Sunday, July 31, 2011

Hands-On Learning

As a child, remember how much you wanted to touch everything in the store while you were shopping and your parents always told you not to touch?  Well, your students are no different!  Bring artifacts and concrete examples of items that are discussed or read about in the classroom.

While reading, "The Miraculous Journey of Edward Tulane," I realized that as the author talked about the china rabbit, that my students probably had no point of reference at all for what a china doll was.  So I brought this one in, let the kids touch it and get a good look up close.  I've brought in record players, brooches, and other objects that are much better to show than simply tell about.

As you plan your lessons, think about what you have that might make a good teacher show and tell!

Off to the attic...

Monday, July 18, 2011

Summer Reading

Summertime is time for a good book!  Are you reading a good book this summer?  Are the kids in your life reading?  Found some information about kids and summer reading:

picture from the 2006 Summer Reading Program in Suffolk County, NY.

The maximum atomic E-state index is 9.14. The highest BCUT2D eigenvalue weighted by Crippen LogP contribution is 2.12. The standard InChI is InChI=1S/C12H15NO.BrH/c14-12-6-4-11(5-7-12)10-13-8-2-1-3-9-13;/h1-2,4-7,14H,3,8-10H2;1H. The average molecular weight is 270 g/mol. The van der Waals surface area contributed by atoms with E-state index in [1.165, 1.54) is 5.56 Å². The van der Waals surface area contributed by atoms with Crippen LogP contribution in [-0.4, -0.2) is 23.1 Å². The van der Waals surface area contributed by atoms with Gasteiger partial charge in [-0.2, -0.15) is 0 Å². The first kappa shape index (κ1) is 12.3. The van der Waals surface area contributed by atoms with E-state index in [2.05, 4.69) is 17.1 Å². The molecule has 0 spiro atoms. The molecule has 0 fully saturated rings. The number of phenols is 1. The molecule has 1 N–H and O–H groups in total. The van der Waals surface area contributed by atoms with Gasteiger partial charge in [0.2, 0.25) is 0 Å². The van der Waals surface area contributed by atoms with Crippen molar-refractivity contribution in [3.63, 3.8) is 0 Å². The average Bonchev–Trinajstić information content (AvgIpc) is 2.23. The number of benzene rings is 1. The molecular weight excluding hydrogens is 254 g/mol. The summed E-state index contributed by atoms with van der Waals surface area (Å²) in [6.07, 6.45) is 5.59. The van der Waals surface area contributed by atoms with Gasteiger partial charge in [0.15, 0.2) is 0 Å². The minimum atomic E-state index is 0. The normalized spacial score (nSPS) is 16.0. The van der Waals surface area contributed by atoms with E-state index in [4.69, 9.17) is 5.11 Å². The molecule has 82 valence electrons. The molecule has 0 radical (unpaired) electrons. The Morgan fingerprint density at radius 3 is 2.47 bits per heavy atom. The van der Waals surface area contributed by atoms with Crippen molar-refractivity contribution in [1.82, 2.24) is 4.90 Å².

"Public libraries, through their summer reading programs, put books in the hands of children.  This is the best antidote for the 'summer slide' in children's reading achievement.  Access to books and library programs over the summer results in more reading which, in turn, results in improved reading skills."
-- Assistant Commissioner for Libraries and New York's State Librarian Bernard A. Margolis

Goals of Summer Reading at New York Public Libraries

  • Advance literacy and academic performance by engaging children and teens in reading and reading-related activities during the summer months.
  • Foster a love of reading through public library programs and services.
  • Increase successful reading experiences through librarian-supported, self-selected, voluntary reading.
  • Involve parents and all family members in the library summer reading experience.
  • Improve children’s access to library materials and activities, which will encourage them to become lifelong library users.
  • Increase the number of children and teens participating in public library summer reading programs.
I'm headed to the library now for my next book!